A homeless family at the DC Village shelter. (AP Photo/Jacquelyn Martin)
More than one-third of Americans who use shelters annually are parents and their children. In 2011, that added up to more than 500,000 people.
According to Joe Volk, CEO of Community Advocates in Milwaukee, prevalent family homelessness is no accident.
“In 2000, we as a nation—and the Department of Housing and Urban Development—made the terrible decision to abandon homeless children and their families,” said Volk, speaking at a Congressional briefing on The American Almanac of Family Homelessness, authored by the Institute for Children, Poverty and Homelessness. “Families for a decade have been ignored.”
As the Almanac makes clear, federal attention and resources have focused instead on chronically homeless single adults—usually the most visible homeless people in communities across the country, most of whom have severe intellectual or physical disabilities. There was a recognition that it is far less expensive to place these men and women in their own apartments with access to social services—called the “Housing First” model—than to continue paying the long-term costs associated with jail time, and recurring treatment at emergency rooms and hospitals.
The federal government’s plan was to use the savings gained by reducing homelessness among single adults to fight family homelessness. But that hasn’t happened.
Since 2007, there has been a 19 percent decline in chronically homeless single adults. In contrast, family homelessness has increased by more than 13 percent over the same period. Matthew Adams, principal policy analyst for ICPH, noted that the number of homeless school-aged children surpassed 1 million for the first time during the 2011-12 school year—a 57 percent increase since 2006-07.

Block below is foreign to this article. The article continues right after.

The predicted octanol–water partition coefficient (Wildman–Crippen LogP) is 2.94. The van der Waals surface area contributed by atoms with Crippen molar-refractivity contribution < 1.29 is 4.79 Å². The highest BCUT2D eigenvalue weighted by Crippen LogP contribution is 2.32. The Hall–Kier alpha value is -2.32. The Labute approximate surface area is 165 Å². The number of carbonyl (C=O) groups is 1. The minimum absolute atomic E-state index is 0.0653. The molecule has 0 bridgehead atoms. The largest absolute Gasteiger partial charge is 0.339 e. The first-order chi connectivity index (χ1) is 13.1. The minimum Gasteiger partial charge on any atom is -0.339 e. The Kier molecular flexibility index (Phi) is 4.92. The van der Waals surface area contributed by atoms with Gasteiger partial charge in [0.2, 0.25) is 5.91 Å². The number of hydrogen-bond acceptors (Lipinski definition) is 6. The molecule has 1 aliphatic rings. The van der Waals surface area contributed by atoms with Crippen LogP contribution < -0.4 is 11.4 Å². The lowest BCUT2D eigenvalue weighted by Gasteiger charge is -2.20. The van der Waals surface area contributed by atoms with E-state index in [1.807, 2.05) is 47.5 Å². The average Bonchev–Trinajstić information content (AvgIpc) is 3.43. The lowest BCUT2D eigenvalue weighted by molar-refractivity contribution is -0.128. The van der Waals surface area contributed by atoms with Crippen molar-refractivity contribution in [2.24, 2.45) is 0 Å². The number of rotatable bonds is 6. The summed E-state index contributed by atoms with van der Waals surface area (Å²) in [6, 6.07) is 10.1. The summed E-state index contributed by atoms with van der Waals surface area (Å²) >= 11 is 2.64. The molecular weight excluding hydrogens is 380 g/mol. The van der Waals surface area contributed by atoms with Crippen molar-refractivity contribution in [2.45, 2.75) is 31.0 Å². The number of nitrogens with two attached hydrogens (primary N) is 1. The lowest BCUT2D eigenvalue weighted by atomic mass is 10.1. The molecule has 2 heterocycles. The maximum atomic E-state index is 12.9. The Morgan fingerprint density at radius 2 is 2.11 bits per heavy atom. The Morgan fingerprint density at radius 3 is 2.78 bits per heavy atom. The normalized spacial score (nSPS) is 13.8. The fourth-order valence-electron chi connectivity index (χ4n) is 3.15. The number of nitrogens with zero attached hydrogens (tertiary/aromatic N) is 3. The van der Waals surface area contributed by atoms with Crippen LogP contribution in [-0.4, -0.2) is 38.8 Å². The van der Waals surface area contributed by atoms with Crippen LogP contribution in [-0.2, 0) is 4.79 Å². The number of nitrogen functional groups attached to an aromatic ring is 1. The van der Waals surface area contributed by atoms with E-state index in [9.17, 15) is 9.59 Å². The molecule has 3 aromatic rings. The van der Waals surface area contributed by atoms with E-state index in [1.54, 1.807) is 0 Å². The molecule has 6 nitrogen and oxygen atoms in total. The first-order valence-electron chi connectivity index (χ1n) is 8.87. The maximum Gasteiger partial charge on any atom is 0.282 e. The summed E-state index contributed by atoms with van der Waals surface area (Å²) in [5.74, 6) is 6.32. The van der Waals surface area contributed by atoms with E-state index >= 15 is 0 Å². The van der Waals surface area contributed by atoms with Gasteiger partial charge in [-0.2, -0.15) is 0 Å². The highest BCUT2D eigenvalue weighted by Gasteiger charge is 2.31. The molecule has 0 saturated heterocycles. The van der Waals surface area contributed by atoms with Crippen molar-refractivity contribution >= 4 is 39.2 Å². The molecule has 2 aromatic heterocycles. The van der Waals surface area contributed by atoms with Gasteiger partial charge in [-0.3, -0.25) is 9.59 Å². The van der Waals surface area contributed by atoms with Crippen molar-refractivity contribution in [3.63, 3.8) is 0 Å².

“This is basically all a result of focusing our fiscal and human capital solely on single adults,” said Adams. Despite a rise in extreme poverty, a decline in affordable housing, a shortage of rental subsidies, high unemployment and a foreclosure crisis, this strategy hasn’t changed—with the exception of provisions in the Recovery Act that are now expired.
While the long-term costs of family homelessness are more difficult to quantify than are those costs associated with single adult homelessness, they are nevertheless significant and real (costs to the nation’s character aside).
The Almanac explores the toll that housing instability, poor nutrition and lack of quality health care takes on homeless children: they experience twice the rate of chronic illnesses; twice the rate of learning disabilities; and three times the rate of emotional or behavioral problems as their peers who have stable housing. Homeless children have less than half the rate of proficiency in math and reading as their housed classmates. It’s not surprising that less than one in four homeless children graduates from high school—what’s surprising is that that one child manages to graduate at all.